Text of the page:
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> celeste classic glossary

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spike clip
spike jump
empty dash
soft dash
boost
cloud boost
corner jump
landing clip
gemskip
grace frames
parity

spike clip

there are two ways in which spikes can be clipped:

1) spikes don't kill you if you're moving in the direction they face, and gravity isn't applied when you're directly above the ground.

if you land on the ground with an upward velocity, you can clip through up-facing spikes until you're eventually lifted off of the ground (giving a boost).



this clip can be done without spikes, and is useful for quickly restoring dashes, or getting a boost.

2) in the early frames of a dash, the distance you travel in 1 frame can be larger than a spike's hitbox. if a spike doesn't have a solid block behind it, e.g., the ceiling in 2500m, you can completely dash over it.


spike jump

if your x-coordinate has odd parity (see parity), you can get close enough to left-facing spikes to safely walljump off of solid blocks behind them.


empty dash

if you dash without providing directional input, you will perform a shorter forward dash than if you were holding forward. most of the time, this can be used to change your x-coordinate's parity.



note: empty dashes are not possible in the new release's port of celeste classic. a full-length forward dash will be performed instead.

soft dash

if you are next to the room's boundary and moving toward it such that you would exceed the boundary on the next frame, dashing away from the boundary during this frame will slow the startup of the dash's horizontal speed.


boost

boosts refer to the additional height gained from clipping a solid block with an upward velocity (restoring both your dash and grace frames), and performing a grace jump while above the ground.


cloud boost

if you pass through a cloud such that there's a frame of you directly above the cloud, both your dash and grace frames are restored whilst maintaining your velocity.


corner jump

corner jumps refer to one of two walljump setups:

1) with a well-positioned walljump or diagonal dash, you can get around a solid block's corner with enough height to walljump off of that block.



2) because spikes don't kill you if you're moving in the direction they face, if you steer in the direction a spike's facing at the right moment, you can get close enough to walljump off of a spiked solid block's corner.


landing clip

upon colliding with a solid block, your velocity and subpixels in the collision direction will be set to 0. if you fall such that there's a frame of you directly above the ground without colliding with it, you can maintain your velocity and subpixels by leaving the ground on the next frame.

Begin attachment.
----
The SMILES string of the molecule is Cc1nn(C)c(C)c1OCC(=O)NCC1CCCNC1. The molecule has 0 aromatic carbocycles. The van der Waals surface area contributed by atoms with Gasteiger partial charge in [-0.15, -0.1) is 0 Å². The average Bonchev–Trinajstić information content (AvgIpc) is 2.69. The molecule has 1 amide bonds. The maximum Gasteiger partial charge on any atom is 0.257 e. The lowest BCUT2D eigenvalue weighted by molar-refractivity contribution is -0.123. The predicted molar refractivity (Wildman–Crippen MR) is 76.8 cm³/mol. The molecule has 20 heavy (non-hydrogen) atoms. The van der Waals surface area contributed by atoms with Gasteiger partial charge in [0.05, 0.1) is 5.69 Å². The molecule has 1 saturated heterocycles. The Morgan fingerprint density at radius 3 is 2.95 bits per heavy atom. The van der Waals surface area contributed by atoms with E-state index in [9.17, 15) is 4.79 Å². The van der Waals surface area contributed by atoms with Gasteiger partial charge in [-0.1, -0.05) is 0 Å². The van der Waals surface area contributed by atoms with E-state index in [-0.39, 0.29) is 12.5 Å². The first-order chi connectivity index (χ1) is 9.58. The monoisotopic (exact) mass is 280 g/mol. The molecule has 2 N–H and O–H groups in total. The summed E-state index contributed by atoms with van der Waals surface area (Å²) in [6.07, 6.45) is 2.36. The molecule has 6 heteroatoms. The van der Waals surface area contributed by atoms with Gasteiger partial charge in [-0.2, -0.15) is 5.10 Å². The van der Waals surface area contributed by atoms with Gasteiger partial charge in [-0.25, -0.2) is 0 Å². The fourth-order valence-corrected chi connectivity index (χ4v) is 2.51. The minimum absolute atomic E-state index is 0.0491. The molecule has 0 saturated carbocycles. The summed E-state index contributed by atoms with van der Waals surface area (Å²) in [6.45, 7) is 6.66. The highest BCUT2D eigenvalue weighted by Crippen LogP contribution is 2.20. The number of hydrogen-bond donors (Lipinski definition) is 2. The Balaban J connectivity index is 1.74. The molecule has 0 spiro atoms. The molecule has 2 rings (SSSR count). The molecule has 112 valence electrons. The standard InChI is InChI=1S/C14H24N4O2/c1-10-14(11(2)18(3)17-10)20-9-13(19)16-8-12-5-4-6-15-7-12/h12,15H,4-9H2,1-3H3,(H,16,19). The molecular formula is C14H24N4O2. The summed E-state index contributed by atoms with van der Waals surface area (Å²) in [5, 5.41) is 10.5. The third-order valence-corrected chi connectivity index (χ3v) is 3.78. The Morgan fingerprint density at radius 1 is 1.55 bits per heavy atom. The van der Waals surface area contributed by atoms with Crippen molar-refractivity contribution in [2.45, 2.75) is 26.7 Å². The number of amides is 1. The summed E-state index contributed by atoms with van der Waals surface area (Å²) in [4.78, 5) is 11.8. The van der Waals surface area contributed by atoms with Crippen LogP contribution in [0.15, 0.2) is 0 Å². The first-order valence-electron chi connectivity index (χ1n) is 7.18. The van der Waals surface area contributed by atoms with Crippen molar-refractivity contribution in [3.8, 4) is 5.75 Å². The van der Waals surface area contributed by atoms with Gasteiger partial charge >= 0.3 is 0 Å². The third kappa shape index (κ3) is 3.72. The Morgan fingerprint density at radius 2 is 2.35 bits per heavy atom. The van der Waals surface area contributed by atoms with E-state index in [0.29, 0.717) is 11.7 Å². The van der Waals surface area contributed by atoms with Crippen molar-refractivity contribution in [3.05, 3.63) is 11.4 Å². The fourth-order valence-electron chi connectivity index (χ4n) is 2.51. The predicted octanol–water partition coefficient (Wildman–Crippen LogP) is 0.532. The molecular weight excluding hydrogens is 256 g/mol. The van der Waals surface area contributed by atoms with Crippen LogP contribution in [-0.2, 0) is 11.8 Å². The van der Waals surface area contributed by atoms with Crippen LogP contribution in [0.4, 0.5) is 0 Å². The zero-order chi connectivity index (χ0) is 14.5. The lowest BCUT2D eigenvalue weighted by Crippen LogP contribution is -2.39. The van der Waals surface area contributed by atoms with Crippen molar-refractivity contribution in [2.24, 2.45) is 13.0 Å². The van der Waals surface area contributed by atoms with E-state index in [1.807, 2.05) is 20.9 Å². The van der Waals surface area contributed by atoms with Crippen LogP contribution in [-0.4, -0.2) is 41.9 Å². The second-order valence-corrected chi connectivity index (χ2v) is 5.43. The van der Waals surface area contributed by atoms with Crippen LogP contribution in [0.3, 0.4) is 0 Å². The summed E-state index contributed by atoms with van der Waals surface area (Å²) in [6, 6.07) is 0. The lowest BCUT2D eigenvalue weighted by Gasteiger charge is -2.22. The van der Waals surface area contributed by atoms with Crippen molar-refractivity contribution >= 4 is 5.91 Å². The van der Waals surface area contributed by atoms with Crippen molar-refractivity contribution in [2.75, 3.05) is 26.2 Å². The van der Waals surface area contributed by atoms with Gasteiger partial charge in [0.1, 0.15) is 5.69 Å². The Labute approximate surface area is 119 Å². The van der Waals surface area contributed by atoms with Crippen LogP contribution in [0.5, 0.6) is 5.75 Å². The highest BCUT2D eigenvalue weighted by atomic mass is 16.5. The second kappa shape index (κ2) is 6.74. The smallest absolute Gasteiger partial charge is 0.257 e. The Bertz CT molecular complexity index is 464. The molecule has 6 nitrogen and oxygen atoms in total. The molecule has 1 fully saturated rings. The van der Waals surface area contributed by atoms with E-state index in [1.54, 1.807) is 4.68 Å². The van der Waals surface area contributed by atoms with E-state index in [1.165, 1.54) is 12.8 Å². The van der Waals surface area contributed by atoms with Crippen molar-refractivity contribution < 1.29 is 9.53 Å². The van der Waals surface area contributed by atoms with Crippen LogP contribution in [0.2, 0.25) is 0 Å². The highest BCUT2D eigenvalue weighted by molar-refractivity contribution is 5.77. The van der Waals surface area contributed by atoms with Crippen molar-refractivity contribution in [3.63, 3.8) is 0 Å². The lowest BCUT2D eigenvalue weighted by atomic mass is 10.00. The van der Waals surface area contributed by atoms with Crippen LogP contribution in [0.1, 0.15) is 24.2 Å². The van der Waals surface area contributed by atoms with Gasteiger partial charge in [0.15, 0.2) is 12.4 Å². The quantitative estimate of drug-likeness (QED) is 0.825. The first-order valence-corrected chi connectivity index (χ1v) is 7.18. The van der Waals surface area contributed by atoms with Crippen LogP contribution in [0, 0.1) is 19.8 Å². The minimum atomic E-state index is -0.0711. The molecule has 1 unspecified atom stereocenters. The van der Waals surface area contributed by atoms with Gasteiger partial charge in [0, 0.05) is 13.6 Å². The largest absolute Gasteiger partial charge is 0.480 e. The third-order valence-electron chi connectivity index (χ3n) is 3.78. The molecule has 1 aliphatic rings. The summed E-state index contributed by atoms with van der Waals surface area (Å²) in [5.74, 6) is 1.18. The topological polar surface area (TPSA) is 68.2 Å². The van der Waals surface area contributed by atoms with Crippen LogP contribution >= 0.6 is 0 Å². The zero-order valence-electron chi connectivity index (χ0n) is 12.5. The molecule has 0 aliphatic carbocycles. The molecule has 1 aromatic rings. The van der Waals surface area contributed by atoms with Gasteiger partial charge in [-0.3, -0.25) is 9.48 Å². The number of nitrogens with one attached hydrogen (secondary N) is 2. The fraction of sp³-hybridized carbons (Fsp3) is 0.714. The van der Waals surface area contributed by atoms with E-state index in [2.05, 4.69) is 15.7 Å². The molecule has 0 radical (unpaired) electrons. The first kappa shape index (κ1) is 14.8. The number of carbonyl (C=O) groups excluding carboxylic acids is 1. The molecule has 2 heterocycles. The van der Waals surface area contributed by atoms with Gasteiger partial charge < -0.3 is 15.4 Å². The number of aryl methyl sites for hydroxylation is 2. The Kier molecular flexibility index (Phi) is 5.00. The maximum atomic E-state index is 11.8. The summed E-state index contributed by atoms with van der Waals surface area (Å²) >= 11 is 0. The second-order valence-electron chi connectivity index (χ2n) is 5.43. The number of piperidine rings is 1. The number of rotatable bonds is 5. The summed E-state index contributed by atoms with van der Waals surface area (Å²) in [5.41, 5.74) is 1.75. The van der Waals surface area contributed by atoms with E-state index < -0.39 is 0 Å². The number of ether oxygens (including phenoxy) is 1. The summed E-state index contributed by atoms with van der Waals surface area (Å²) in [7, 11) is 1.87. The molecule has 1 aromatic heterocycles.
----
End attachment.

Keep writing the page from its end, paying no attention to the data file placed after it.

landing clips allow for subpixel manipulation, and restoring dashes without coming to a full vertical stop.

gemskip

gemskip refers to exiting 2200m without collecting the dash power-up. there are two ways of accomplishing this:

1) by dashing on the same frame that you trigger the chest opening sequence, the dash gets performed after the sequence is over, and both your dash and grace frames are restored. you can then exit by immediately grace jumping, and dashing upward when high enough.



2) walljumping in the ditch next to the chest with a y-coordinate between 93.35 and 93.40 lets you clip the ground to get a boost. you can then exit by grace jumping at the boost's peak, and dashing upward when high enough. this route is typically denoted chestskip.


grace frames

when leaving the ground by any means other than a jump, e.g., running off a ledge or dashing off, the game gives you a 6 frame grace period to input a jump as if you were still on the ground. resulting mid-air jumps are denoted grace jumps.


parity

parity refers to a state of being even or odd, and whether your position has even or odd-numbered coordinates determines whether certain options, like spike jumps, are possible. below is an overview on controlling your x-coordinate's parity:

you spawn with an even x-coordinate, and regular horizontal movement like walking and drifting mid-air can't change your x-coordinate's parity.

horizontally aligning yourself with the room's boundary or a solid block will make your x-coordinate odd.



depending on subpixels, empty dashes usually switch your x-coordinate's parity, and regular forward dashes usually preserve its parity.

depending on subpixels, notably as a result of time spent wall sliding, time spent mid-air, time spent moving into the room's boundary, and many other factors, walljumps and diagonal dashes may or may not switch your x-coordinate's parity.